But the piece makes what to me appears to be a dangerous and unsupported connection. They lump together what one could call “career progression” topics (such as pay, promotion, publishing, citation, etc) with workplace topics (hostility and physical aggression against women). And yet, they only present or discuss data on the career progression issues. Yet once they claim to find that career progression for women in math heavy fields seems to be going well recently, they imply that the other workplace issues must not be a problem. This is seen in statements like “While no career is without setbacks and challenges” and “As we found, when the evidence of mistreatment goes beyond the anecdotal” and “leading many to claim that the inhospitable work environment is to blame.”
Whether one agrees with any or all of their analyses (which again, I am not addressing here) I see no justification for their inclusion of any mention of hostile workplaces and physical agression against women. So – does this mean that a woman who does well in her career cannot experience physical aggression of any kind? Also – I note – I am unclear I guess in some of their terminology usage – is their use of the term “physical aggression” here meant to discount reports of sexual violence? This reminds me of the “Why I stayed” stories of domestic violence. Just because a women’s career is doing OK does not mean that she did not experience workplace hostility or physical or sexual violence. I hope – I truly hope – that the authors did not intend to imply this. But whether they did or not, their logic appears to be both flawed and offensive.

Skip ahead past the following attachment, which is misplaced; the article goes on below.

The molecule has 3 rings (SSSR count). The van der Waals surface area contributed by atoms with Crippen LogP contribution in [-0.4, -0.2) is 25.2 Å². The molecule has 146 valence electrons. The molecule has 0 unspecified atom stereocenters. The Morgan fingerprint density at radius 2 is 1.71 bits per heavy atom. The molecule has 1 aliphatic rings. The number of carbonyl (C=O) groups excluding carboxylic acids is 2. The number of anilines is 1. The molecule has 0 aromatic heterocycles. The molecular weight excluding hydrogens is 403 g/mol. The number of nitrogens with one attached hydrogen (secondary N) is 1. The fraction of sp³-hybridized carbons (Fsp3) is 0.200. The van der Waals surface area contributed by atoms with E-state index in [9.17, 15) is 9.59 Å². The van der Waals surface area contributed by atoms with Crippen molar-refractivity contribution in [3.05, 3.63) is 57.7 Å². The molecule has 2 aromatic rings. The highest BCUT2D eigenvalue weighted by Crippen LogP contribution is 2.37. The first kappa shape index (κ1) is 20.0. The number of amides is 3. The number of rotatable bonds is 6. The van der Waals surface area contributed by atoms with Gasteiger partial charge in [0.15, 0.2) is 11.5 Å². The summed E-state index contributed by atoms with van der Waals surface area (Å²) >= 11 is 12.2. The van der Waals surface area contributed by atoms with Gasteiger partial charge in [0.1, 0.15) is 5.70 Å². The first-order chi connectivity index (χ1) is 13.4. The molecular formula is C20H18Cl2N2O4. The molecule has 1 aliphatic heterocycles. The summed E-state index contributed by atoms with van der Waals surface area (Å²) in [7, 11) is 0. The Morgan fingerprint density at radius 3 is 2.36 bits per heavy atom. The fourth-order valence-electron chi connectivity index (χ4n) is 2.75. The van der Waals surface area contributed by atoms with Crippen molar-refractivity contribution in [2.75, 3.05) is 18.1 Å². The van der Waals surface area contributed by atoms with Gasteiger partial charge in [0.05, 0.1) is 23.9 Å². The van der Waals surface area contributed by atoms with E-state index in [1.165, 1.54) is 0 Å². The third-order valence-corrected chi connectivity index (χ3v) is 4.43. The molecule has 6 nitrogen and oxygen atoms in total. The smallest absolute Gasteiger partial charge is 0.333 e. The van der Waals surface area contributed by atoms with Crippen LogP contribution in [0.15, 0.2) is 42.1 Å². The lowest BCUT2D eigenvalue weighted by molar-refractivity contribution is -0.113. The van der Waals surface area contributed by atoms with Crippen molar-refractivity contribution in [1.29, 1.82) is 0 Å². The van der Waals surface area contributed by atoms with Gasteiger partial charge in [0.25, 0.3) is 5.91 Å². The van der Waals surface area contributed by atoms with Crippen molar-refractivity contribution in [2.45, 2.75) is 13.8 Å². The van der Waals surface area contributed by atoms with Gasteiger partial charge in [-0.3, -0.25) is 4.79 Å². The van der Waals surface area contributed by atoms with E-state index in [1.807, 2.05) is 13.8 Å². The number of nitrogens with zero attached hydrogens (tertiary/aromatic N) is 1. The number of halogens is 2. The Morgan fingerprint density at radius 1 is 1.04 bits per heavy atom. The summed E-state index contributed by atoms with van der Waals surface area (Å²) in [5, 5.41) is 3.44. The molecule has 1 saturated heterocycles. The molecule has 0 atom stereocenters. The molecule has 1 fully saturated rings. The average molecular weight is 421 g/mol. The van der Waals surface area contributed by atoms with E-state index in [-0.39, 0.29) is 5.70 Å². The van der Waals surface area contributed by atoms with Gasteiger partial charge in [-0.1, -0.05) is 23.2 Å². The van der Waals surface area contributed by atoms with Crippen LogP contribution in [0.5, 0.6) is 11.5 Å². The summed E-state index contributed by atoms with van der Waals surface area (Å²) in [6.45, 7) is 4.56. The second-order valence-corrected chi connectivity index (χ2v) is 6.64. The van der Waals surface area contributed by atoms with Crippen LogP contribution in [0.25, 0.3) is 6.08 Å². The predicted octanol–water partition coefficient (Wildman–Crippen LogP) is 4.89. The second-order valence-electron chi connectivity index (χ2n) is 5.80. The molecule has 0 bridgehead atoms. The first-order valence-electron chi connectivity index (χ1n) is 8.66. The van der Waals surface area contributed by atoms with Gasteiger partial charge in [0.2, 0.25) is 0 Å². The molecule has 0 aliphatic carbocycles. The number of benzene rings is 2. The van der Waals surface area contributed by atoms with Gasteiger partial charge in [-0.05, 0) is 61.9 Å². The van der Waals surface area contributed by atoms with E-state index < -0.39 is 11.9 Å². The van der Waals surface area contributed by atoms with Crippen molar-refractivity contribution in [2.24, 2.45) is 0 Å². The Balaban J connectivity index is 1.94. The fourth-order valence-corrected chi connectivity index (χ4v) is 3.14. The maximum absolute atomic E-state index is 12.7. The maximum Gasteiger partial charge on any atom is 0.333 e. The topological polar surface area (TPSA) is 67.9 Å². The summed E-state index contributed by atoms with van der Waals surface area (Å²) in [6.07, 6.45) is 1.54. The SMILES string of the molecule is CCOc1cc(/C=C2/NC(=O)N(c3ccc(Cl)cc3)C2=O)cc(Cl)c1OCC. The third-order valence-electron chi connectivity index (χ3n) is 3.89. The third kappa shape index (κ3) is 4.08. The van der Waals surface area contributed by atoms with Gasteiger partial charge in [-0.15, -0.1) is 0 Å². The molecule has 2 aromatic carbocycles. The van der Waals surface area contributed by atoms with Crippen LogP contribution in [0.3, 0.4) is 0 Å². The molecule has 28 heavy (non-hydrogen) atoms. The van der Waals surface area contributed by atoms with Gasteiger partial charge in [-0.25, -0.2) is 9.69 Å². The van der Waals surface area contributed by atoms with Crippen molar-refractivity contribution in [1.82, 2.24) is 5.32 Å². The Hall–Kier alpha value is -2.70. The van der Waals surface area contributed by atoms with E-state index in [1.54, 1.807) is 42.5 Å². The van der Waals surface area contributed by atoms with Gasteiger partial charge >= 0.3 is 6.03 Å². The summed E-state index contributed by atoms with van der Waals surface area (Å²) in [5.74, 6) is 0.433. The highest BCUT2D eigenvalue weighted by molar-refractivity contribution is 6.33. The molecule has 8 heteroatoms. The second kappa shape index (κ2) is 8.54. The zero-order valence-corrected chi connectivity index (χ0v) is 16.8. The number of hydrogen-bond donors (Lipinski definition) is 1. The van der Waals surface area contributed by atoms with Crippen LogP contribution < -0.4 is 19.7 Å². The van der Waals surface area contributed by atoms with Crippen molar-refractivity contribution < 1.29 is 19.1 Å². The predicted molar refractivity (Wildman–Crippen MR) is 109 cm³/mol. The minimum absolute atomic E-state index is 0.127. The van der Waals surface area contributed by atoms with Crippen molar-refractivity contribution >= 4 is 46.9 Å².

UPDATE 1. November 1, 8:30 AM
Building a Storify about this.
UPDATE 2: Nov 3, 2014. Some other posts also criticizing the NY Times piece
- Emily Willingham: Academic science is sexist: We do have a problem here
- PZ Myers: Yay! Sexism in science is over!
- Red Ink: Let Me Fix That For You, New York Times
- Matthew Francis in Gailieo’s Pendulum: No, academic science hasn’t overcome sexism (Nov 1, 2014)
- Nick Desantis in the Chronicle for Higher Education: Op-Ed Called ‘Academic Science Isn’t Sexist’ Spurs Criticism (Nov 3, 2014)
- Athene Donald in the Guardian: Is the sexist scientific workplace really dead? (Nov 4, 2014)
14 thoughts on “The flawed and offensive logic of "Academic Science Isn’t Sexist" in the @nytimes”
Thanks, Jonathan. More reading.